Many of the promises he made to councillors were welcome, if they can be believed. Like Vince, he promised less regulation and fewer inspections; an end to the Standards Board and an end to top-down reorganisations.

But the quid pro quo of the greater powers and the higher responsibilities was that a Tory government will give no more money to councils. Any further improvement or achievement will have to come as a zero sum game. His model for this was the supermarkets, and he mocked Labour’s view that cuts in expenditure necessarily lead to cuts in services by calling on the slogans our supermarkets use:

“Good food costs more at Sainsbury’s”.

“At Tesco every little bit doesn’t so much as help – in fact it’d be a 10 per cent cut in the quality of the food”.

Asda wouldn’t boast “permanently low prices – but “permanently more and more cuts in quality and service”.

But to use the supermarkets as the model for local government in the future is a deeply depressing outlook. Those low prices come from an almost monopolistic market position that local councils can never have and from an abysmal, abusive relationship with suppliers that is not a model for anyone, least of all local authorities. I well remember my student and summer work in supermarkets. They were not not the decentralised beacons of autonomy Cameron earlier said he wanted for local government: I can remember night shifts restocking shelves based on a map from head office that showed precisely what went where and hanging advertising banners from the roof based on diagrams from HQ. Even our interactions with customers on the checkouts were precisely defined: opening all conversations with references to loyalty cards with the threat of mystery shoppers to enforce it; the tills monitoring our transaction speeds and getting operators to tap in data on the shopfloor – QUEUE LENGTH??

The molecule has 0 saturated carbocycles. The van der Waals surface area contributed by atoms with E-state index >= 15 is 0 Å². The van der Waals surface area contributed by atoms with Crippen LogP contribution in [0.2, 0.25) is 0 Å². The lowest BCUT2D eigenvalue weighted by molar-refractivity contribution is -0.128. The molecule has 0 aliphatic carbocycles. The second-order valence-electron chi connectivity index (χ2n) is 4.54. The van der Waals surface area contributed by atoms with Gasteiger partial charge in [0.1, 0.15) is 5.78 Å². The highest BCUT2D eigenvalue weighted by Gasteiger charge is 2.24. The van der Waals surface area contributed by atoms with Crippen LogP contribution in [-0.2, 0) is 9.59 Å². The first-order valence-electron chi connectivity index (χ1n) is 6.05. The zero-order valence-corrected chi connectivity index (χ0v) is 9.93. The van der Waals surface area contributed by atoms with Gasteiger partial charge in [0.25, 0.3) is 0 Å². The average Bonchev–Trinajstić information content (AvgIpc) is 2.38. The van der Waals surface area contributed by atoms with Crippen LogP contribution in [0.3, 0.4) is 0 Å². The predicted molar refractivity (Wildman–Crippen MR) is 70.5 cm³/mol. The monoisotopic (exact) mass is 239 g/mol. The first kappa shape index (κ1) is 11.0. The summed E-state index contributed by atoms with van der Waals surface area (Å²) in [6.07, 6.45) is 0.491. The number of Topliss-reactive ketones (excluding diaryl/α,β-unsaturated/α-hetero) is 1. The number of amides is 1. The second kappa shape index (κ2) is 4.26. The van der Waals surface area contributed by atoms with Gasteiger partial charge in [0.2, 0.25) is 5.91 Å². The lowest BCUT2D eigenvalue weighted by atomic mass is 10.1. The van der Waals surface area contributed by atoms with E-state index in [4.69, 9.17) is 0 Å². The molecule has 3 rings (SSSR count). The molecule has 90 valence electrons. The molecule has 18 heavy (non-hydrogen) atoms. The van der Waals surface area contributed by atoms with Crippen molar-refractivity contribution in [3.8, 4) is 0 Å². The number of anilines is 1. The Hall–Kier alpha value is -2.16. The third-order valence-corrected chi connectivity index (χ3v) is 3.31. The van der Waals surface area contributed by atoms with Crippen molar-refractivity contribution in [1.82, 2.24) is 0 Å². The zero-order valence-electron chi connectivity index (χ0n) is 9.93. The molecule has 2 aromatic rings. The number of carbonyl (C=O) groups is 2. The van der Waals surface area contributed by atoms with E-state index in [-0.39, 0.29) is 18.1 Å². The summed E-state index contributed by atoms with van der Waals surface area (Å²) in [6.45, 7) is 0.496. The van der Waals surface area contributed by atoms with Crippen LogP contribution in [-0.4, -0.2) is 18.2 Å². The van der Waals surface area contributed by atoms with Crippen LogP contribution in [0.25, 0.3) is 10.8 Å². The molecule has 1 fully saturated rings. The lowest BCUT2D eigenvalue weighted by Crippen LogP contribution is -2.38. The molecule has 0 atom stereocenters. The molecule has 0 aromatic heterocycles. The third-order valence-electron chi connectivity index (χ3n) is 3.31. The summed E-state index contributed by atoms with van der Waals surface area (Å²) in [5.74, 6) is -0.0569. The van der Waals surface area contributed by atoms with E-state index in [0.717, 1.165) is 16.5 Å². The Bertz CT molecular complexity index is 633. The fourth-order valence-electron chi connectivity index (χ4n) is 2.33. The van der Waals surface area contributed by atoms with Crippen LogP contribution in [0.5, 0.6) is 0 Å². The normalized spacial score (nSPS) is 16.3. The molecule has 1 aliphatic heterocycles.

And the spectre of less money is one that will resonate with those who were in local government during the last Conservative government. My council chamber frequently resonates with the sound of waxing lyrical along themes of schools starved of capital investment, where boilers failed and roofs leaked; of roads in states of disrepair for decades; of the one investment in transport for an entire year, a single set of traffic lights (long since removed as pedestrianisation swept in).

Dave’s final point however was an interesting exercise in transparency pinned around a phrase of “Google Government”. His idea was that councils should make available everything they spend their money on, after a model of Windsor and Maidenhead who make public every item of expenditure over £500. (Mind you, I have looked at their website, and can’t immediately see where they are doing this). The idea is that bloggers, opposition activists and councillors can more immediately hold councils for account for the spending decisions they make – and even that providers can undercut each other in a savage, dog-eat-dog frenzy that leads to local government paying you to empty your bin.